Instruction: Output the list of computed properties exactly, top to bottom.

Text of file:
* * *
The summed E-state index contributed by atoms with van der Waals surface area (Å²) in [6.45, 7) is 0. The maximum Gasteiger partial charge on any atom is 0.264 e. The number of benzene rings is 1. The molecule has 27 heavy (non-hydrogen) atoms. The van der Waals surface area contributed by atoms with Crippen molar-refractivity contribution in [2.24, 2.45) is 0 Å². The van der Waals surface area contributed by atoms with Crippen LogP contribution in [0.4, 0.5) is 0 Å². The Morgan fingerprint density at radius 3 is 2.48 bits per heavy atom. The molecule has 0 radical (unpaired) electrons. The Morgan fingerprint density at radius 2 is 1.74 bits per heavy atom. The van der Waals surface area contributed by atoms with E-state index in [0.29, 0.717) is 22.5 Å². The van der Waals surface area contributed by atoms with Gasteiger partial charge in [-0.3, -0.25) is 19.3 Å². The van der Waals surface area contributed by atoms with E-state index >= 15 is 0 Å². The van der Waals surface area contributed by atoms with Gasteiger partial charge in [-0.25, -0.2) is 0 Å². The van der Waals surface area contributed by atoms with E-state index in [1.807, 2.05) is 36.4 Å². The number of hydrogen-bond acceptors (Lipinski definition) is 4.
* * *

The summed E-state index contributed by atoms with van der Waals surface area (Å²) in [6.45, 7) is 0. The maximum Gasteiger partial charge on any atom is 0.264 e. The number of benzene rings is 1. The molecule has 27 heavy (non-hydrogen) atoms. The van der Waals surface area contributed by atoms with Crippen molar-refractivity contribution in [2.24, 2.45) is 0 Å². The van der Waals surface area contributed by atoms with Crippen LogP contribution in [0.4, 0.5) is 0 Å². The Morgan fingerprint density at radius 3 is 2.48 bits per heavy atom. The molecule has 0 radical (unpaired) electrons. The Morgan fingerprint density at radius 2 is 1.74 bits per heavy atom. The van der Waals surface area contributed by atoms with E-state index in [0.29, 0.717) is 22.5 Å². The van der Waals surface area contributed by atoms with Gasteiger partial charge in [-0.3, -0.25) is 19.3 Å². The van der Waals surface area contributed by atoms with E-state index >= 15 is 0 Å². The van der Waals surface area contributed by atoms with Gasteiger partial charge in [-0.25, -0.2) is 0 Å². The van der Waals surface area contributed by atoms with E-state index in [1.807, 2.05) is 36.4 Å². The number of hydrogen-bond acceptors (Lipinski definition) is 4.